Lecture 5.doc

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2 Apr 2012

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Lecture 5: 13/10/10
1. General Will
-What is it?
-It can never be mistaken?
-General will vs. will of all
-How can we find it, how it, discover it, create it?
There is a certain kind of argument Rousseau is making until the question of the
legislature (change in tone) – before this, it is an abstract theory and the question he
is asking is “what would make laws legitimate?” (What are the abstract rules true to
every society) and the answer is that it lies in a certain kind of consent. The General
will is, first, an idea of the common good. He talks about the general will because he
wanted to talk about people “willing” it – something we choose. It has to do with
when we will the common good. Or, it can be put hypothetically “what we would
choose if we were looking at questions from a point of view that is good for the
whole.” Two ways of looking at things: “is this going to be good for me?” And, “is this
going to be good for the whole.” Sometimes these coincide, but a lot of the time they
don’t. Alternative view of democracy (pluralist): it is ok to go into the political arena
looking out for one’s personal goals/gains. This is not Rousseau’s picture, to him,
democracy is not about competing interests but looking at public questions with the
point of view of what is good for the group. The general will is not the aggregate of
individual wills, but when everyone wills together for what is in the common good.
2. Legislator
-What about democracy?
-Can use neither force nor reason
Can the general will be real in all societies? No. It only comes in very particular
circumstances. The problem: some societies are too corrupted already to ever enact
the general will; some people are not sophisticated enough (underdeveloped). This is
sort of a chicken and the egg question – we need a third party to determine if a
society is at a point between being too sophisticated/corrupt and too
unsophisticated/underdeveloped. If a society is at that point, then the general will
must grow organically. People need to be socialized into thinking of themselves as a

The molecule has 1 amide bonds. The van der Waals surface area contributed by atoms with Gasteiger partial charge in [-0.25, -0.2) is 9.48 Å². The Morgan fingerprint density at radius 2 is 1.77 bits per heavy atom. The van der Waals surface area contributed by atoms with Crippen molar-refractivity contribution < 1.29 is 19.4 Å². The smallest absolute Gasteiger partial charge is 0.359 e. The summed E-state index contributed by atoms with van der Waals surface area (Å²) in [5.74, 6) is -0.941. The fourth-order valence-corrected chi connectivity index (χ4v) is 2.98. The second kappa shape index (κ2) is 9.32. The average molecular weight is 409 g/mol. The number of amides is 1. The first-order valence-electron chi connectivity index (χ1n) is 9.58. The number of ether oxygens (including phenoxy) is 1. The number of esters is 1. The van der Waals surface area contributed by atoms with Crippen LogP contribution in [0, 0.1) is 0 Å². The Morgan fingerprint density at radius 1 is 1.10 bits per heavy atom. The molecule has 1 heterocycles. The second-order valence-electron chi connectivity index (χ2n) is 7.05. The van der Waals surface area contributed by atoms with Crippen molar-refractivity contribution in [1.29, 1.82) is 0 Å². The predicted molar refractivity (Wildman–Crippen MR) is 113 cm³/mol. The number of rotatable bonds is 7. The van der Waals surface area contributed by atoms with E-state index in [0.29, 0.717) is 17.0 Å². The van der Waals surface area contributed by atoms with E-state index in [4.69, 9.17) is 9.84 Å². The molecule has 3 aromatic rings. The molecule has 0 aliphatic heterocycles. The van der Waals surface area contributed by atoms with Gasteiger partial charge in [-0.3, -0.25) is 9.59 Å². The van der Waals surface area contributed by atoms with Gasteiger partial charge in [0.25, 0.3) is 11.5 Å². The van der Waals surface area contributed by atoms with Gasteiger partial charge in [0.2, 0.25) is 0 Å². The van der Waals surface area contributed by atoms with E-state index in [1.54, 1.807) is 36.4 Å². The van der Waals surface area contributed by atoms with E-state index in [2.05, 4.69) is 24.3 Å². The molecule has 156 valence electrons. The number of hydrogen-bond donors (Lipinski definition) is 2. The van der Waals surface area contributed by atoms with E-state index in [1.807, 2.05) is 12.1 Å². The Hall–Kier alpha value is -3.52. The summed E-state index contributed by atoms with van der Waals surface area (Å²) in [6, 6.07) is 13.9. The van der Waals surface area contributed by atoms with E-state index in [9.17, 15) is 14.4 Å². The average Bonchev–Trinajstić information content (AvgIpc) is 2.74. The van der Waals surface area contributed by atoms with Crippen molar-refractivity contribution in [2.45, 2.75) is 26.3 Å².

nationality (Canadian, Roman, etc.) and it must happen in a society with good laws
and good people before the common will can grow. The legislator is not a democratic
figure (a top down figure) who does not ask for consent – the argument is that
democracy requires an individual to found its preconditions.
Page 163: “he who dares to undertake the establishment of a people should feel so to
speak he is in a situation to change human nature…to alter man’s constitution”
Rousseau has this malleability of human nature and our character is shaped over
time. We need an intervention (a great founder) who can set up the right constitution,
values, ideals so that people who grow in this constitution develops an identity that is
conducive to the common will.
How does the legislature bring this about? Page 164: “since therefore the legislator is
unable to use force or reasoning…can persuade without convincing”
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Why can’t the legislator use force or reasoning? Through divine authority
Machiavelli makes the same argument that a divine authority must be used to
persuade/convince people to follow you.
The legislator needs the proper material to work with…
3. The People
-Not everyone is suited to freedom
-6 qualities required for freedom:
a) Has no laws but forms a society
b) No deeply rooted customs
c) No external threats
d) Each member can be known to all
e) Self-sufficient; neither rich nor poor
f) Stability of the ancients and docility of the young
The state must be small enough that even people we don’t know aren’t really
strangers – a strong sense of identity.
Page170: “and what makes success so rare is the impossibility of finding the
simplicity of nature with the needs of society…In Europe, there is still one…”
This is a very depressing note. It might be that Rousseau is saying that the Social
Contract is what could have been but we are too far gone down the path to be able to
set up such a situation.
Others still say that the Social Contract attempts to instill a sense of commonality in
political unions and participation.
4. On the Social Contract Book III
1. Deputies and Representative
-What is the difference?
-Finance is a slave’s world
-The what do I care syndrome
Rousseau preferred deputies to representatives. Why does he not like
representatives? Because he says people use representatives because they are too
lazy to participate themselves.
Page 198: “once someone says, “what do I care about the state,” the state should be
considered lost.”
The deputies are merely agents – a medium
The English people believe themselves to be free – this is only true during election
afterwards, people become slaves to their elected members.
People say “What do I care?” is because they are most interested in making money.
Another necessity is allegiance and political obligation to the political state, not
founded in reason. Society must reproduce the non-rational feelings of allegiance. In
order to sustain real people, the argument moves away from reason to the feeling of
5. Civil religion
-Religion of man, citizen and priest
-Civil religion:
*Love duties
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